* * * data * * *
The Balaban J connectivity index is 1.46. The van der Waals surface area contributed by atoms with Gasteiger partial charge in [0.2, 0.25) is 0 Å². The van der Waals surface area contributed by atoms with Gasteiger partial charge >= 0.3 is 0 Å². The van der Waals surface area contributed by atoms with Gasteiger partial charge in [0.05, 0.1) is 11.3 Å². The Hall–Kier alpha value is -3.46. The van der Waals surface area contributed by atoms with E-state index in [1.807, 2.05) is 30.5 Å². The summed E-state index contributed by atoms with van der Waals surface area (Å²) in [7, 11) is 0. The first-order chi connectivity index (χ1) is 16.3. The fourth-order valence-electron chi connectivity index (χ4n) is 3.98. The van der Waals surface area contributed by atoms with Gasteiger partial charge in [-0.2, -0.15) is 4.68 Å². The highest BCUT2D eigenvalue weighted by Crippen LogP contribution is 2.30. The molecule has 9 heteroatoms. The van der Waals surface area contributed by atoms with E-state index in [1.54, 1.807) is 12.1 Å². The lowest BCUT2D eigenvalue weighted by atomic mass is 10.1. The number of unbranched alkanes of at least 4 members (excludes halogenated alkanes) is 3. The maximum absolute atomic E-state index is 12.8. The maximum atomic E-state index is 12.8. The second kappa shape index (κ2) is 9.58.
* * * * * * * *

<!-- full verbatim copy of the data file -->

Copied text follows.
The Balaban J connectivity index is 1.46. The van der Waals surface area contributed by atoms with Gasteiger partial charge in [0.2, 0.25) is 0 Å². The van der Waals surface area contributed by atoms with Gasteiger partial charge >= 0.3 is 0 Å². The van der Waals surface area contributed by atoms with Gasteiger partial charge in [0.05, 0.1) is 11.3 Å². The Hall–Kier alpha value is -3.46. The van der Waals surface area contributed by atoms with E-state index in [1.807, 2.05) is 30.5 Å². The summed E-state index contributed by atoms with van der Waals surface area (Å²) in [7, 11) is 0. The first-order chi connectivity index (χ1) is 16.3. The fourth-order valence-electron chi connectivity index (χ4n) is 3.98. The van der Waals surface area contributed by atoms with Gasteiger partial charge in [-0.2, -0.15) is 4.68 Å². The highest BCUT2D eigenvalue weighted by Crippen LogP contribution is 2.30. The molecule has 9 heteroatoms. The van der Waals surface area contributed by atoms with E-state index in [1.54, 1.807) is 12.1 Å². The lowest BCUT2D eigenvalue weighted by atomic mass is 10.1. The number of unbranched alkanes of at least 4 members (excludes halogenated alkanes) is 3. The maximum absolute atomic E-state index is 12.8. The maximum atomic E-state index is 12.8. The second kappa shape index (κ2) is 9.58.